Monthly Archives: July 2013

Thinking ecological contingencies – the river as metaphor


In my ongoing exchange with Antony Lyons (which is partly reflected on his web blog at, I find myself coming back again and again to the problem of our culture’s lack of flexibility and adaptability, particularly in the face of the ecological and social implications of climate change.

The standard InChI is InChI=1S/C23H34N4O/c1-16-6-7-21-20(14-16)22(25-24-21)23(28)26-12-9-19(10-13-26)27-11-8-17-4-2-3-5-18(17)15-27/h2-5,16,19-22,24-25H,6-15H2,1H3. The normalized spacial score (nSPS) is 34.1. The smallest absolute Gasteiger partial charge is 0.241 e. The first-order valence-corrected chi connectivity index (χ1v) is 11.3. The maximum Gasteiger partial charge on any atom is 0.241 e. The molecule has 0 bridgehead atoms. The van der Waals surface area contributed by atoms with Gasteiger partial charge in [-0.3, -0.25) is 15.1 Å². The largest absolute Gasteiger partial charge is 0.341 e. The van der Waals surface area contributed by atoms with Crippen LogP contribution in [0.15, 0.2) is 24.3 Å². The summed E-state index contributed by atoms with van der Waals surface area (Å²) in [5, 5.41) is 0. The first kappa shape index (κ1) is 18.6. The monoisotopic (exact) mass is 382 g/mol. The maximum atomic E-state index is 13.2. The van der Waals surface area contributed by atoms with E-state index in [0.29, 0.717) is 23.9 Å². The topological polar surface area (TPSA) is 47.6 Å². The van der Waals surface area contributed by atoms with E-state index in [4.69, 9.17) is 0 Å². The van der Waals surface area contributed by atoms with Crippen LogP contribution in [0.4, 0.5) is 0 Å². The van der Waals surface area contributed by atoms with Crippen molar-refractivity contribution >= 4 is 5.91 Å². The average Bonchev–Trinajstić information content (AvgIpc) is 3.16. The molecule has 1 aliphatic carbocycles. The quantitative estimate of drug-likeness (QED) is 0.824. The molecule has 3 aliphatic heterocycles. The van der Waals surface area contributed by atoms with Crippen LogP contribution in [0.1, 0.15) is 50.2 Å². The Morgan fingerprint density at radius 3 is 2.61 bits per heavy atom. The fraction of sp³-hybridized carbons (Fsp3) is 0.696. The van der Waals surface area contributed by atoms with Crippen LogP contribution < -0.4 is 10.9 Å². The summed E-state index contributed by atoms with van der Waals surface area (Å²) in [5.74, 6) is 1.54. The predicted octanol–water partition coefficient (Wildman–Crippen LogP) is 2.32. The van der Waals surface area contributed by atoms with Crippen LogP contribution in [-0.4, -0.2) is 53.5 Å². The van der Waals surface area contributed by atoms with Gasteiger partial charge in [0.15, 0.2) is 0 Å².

The ‘why’ of this complex attitudinal situation is, at one level, very much tied up with our obsessive belief that things will soon go back to ‘how they were’ as long as everyone except the super-rich tighten their belts so that the country as a whole can return to that persistent oxymoron: ‘sustainable economic growth’. In reality, of course, we know that those who benefit most from capitalism (and that includes a very significant percentage of those in the so-called ‘first world’), now have a problem. The exploitation upon which capitalism depends has run up against increasingly intractable limits in terms of the natural world. As a result those who manage it are now hell-bent on cannibalising human society itself in order to keep the profits flowing in. In ecological contexts this belief in the continuity of the status quo is mirrored by a related belief in technological or legislative ‘silver bullets’ as a solution to all our problems- anything, that is, that doesn’t require ‘us’ personally to adapt ourselves to changing circumstances. (I find it particularly worrying when artists, academics and others in positions of cultural or educational authority – who after all might be said to be paid, however badly, to think ‘outside the box’ – simply parrot this kind of nonsense). But all this is also a product of a particular cultural mentality that is reinforced by, among other things, a blindness to the centrality of contingency, flux, and complexity. A blindness into which we are actively inducted by many aspects of our current, disciplinary-based, education system, with its singular inability to grasp the need for a thinking that draws on multiple perspectives and the experience of multiple constituencies (rather than simply the ‘professional’ viewpoint). The lack of flexibility inherent in this mentality is likely, unless addressed at every level, to be quite literally the death of us as a society, if not as a species.